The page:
The Nigeria Customs Service (NCS) on Thursday inaugurated two seagoing specialized security gunboats acquired in 2015 by the immediate past Comptroller-General, Abdullahi Inde Dikko, to boost Nigeria’s anti-smuggling capacity on waters.
The boats were acquired towards the end of Dikko’s administration.
The present Col. Hameed Ali (retd) led leadership, on assumption of office in 2015 abandoned the patrol boats, which procurement was approved on May 9, 2012 by the Federal Executive Council (FEC) of the former President Goodluck Jonathan.
Business and Maritime West Africa learnt that the patrol boats, which wasted away for years at the Marina Jetty in Lagos were acquired at over N3billion.
It was also gathered that the failure of the service to utilize these boats led to increase in the activities of smugglers along the waterways. According to sources, there have been increased smuggling and other criminal activities within the nation’s inland waters and creeks, as the Marine Commands of the service has been rendered ineffective due to the absence of patrol boats and other operational platforms.
It was also reported that the service spends whopping amount of money annually in maintaining the two patrol boats, the ‘Customs’ Pride’ and ‘Group of Nine’, as it needs to run the engines as well as the generating sets and other communication equipment on board the boats which were anchored at the Marina waterfront.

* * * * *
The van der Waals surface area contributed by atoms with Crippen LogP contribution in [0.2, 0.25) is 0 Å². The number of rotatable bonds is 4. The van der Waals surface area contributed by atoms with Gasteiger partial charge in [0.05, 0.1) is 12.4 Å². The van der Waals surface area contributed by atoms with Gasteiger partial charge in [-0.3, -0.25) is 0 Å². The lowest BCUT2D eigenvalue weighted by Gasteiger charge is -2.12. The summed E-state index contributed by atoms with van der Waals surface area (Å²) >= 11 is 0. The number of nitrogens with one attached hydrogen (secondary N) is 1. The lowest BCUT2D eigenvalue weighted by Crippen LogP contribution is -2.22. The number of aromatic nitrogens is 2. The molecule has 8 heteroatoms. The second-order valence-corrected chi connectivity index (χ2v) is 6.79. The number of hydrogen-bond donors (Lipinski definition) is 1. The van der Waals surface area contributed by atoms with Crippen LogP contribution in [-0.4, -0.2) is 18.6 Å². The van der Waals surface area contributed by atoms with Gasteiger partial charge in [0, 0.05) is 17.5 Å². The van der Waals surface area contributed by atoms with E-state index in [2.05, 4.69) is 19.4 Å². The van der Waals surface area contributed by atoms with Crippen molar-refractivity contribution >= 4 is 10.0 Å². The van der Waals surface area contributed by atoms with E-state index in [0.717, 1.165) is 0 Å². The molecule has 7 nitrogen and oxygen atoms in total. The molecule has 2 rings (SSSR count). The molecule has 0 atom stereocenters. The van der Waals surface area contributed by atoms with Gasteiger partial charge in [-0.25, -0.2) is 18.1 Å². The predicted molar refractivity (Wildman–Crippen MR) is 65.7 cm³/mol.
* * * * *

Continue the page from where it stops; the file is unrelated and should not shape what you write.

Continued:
The service had following the acquisition of the two boats told stakeholders in 2015 that they will be commissioned and deployed to patrol the nation’s inland waters, a promise that was not fulfilled more than four years after, as the boats were tied at the jetty rotting away.
Ali, on taking over the leadership of the Service in 2015, slated the commissioning and subsequent deployment of the patrol boats to 2016, which was also never done, thus allowing the smugglers to operate on the waterways freely.
Delivering the keynote address in yesterday’s inauguration, Ali disclosed that Nigeria’s quest for non-oil revenue was dependent on the NCS to fight smuggling and bring it to the barest minimum.
According to him, experience has shown that whenever smugglers face stiff enforcement by Customs anti-smuggling operatives on the land, they turn to the waterways to carry out their illegal trade.
He said, “Unfortunately, before now the service has been weak on the water arising from the lack of seagoing vessels to effectively checkmate smugglers on the high sea”.
He explained that the inauguration of the two seagoing vessels, well equipped with necessary firepower and other requirements for long-time water patrol, was in line with the ongoing repositioning of the service to effectively deliver on its mandate to the nation.
He said, “With these vessels, I hope smugglers will no longer take advantage of NCS vulnerability on water to smuggle in contraband. NCS Marine operatives can now sail to intercept them right on the high sea”.
Source: Business and Maritime West Africa